Published June 16, 2011
New parents are obsessed with sleep—the lack of it and how to get more of it. If you’re a new mom or dad searching for a way to put your newborn on a nap schedule, here are some tips you can try.
- All babies are different. What works for one mom may not work for you. So, take any advice you get from well-meaning friends and relatives with that in mind.
- You know your baby best. Is she waking up because she’s hungry? Plan to feed her just before nap time, but know that baby’s tiny stomach can only hold so much formula, so she’s going to wake again next time she’s hungry. As she grows over the next weeks, her stomach capacity is growing too, so she’ll be able to sleep for longer periods at a stretch.
- It stands to reason that if you want baby to sleep through the night, keep her up more during the day. This works to a point. A very young newborn will sleep more than she’s awake. Slowly, this will even out and she will stay up more during daylight hours. For now, though, she doesn’t know the difference between day and night. She just wakes up when she’s hungry or wet or uncomfortable.
- Try to plan to put your baby down for naps at the same time each day. You’ll start to help her set a rhythm for sleeping and waking. While it’s not always going to be foolproof, you will get some satisfaction in knowing that you are creating a routine. Plan to feed and then freshly diaper your baby before her nap time. She’ll come to think of feeding time as a happy time right before she gets to drift off to sleep. Of course, as she grows older, she won’t need to sleep right after eating, but since babies eat every four hours or so, she’s going to need to sleep after many of her feedings.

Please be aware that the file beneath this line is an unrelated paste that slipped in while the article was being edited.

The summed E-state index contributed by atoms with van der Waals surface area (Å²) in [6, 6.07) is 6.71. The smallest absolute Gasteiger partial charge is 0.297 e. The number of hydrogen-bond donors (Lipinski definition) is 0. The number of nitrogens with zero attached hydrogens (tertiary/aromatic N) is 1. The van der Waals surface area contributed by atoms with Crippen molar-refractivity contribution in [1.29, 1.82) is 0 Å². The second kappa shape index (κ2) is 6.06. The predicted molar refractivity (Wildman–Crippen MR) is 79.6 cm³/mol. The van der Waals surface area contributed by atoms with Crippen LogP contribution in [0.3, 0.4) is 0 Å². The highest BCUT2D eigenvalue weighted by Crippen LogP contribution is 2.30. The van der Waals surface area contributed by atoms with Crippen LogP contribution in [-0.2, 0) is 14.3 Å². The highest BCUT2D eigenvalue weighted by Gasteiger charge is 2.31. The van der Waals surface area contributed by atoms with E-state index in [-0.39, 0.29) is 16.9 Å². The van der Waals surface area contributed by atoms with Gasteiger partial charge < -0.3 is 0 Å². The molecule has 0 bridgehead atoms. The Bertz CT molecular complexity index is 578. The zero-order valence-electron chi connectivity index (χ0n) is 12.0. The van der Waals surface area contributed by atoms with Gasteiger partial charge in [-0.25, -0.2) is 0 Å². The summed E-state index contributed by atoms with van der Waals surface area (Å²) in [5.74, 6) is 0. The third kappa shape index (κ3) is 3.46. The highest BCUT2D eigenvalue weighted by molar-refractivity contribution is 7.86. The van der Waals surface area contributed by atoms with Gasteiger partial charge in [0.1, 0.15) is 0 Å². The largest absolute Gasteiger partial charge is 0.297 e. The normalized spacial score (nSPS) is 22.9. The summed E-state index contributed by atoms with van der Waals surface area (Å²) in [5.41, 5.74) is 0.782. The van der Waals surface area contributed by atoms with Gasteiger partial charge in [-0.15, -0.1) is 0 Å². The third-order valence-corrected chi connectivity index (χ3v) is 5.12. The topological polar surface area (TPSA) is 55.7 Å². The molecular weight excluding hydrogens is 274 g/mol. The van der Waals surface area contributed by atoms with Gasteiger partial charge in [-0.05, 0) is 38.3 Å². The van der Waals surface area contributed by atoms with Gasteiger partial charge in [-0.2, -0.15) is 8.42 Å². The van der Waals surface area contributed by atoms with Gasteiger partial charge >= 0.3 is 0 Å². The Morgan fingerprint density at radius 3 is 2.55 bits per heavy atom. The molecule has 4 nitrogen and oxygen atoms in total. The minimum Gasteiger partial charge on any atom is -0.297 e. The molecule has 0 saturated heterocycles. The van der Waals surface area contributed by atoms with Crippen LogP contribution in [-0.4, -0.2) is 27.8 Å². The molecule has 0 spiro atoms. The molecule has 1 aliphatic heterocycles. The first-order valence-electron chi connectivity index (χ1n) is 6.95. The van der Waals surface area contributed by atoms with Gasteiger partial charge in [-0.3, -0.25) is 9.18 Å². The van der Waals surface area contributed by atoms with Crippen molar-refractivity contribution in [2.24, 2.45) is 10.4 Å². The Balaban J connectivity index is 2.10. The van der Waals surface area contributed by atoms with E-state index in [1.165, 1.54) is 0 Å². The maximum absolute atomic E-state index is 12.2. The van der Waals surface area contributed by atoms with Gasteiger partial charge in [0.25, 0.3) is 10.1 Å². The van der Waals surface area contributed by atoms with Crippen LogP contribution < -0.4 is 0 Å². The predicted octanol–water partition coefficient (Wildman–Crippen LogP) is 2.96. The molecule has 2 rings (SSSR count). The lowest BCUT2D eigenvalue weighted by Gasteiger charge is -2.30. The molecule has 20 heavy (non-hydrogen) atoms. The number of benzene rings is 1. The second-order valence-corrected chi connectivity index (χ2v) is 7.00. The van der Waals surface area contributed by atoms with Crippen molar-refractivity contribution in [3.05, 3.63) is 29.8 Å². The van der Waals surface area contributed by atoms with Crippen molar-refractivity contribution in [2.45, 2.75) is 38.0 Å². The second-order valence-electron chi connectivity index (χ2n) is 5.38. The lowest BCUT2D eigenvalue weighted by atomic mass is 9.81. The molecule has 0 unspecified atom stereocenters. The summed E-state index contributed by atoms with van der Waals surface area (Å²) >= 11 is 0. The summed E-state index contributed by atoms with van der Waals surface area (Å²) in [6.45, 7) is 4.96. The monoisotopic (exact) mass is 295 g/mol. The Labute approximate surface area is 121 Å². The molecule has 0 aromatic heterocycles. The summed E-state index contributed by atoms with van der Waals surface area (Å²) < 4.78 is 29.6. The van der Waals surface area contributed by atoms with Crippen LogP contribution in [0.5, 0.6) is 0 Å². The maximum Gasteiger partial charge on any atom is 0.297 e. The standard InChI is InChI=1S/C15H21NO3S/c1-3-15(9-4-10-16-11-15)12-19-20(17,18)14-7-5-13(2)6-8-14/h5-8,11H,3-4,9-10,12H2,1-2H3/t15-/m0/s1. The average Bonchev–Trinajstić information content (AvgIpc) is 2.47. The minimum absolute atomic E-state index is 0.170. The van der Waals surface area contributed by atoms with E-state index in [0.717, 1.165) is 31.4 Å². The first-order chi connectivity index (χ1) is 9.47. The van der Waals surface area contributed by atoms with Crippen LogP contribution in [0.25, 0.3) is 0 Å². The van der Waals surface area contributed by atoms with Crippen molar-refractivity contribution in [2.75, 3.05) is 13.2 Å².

- Baby’s room should be a comfortable temperature—not too hot or too cold. The lighting should be minimal so that her eyes don’t have to strain against a glaring lamp. Keep shades down if you can or close curtains. During the night, a nightlight is enough light for you to see in and baby will calm down with less distractions from lights. Try not to put an overhead fixture right over baby’s crib. Remember, baby will be lying on her back looking up, and you don’t want her staring into a light bulb.
- Always, always, always put your baby on her back to sleep. The SIDS Foundation (informing parents about Sudden Infant Death Syndrome) recommends always putting your baby “Back to Sleep.” Unless your baby has a medical condition that you need to check with your pediatrician about or if she is a preemie, it’s generally agreed that face up is the way to place baby down for a nap.
- Remove all distractions and safety hazards from baby’s crib. Her crib should be a safe haven. No baby blankets or pillows should be used in a crib as they can cause suffocation. Baby doesn’t need them anyway. Dress baby in comfortable clothing that will not pinch or bind her so she can get a good rest.
- If baby is happily fed, diapered and dressed, and has a well-prepared crib to sleep in, there’s no reason you can’t start a nap schedule. Gradually, by putting her down to sleep at the same time every day (say 10am, 1pm, 4pm and so on) she’ll eventually get the hang of this sleeping thing.
- Recognize that baby is still going to get up during the night even if she has been awake during much of the day. Babies wake when they are hungry, wet, or uncomfortable. It’s not uncommon for a baby to wake several times during the night even if she’s had a few naps during the day.
- Each baby will determine her own sleeping schedule. Take comfort in the fact that eventually babies do sleep through the night, and you will once again know what a full night’s sleep feels like.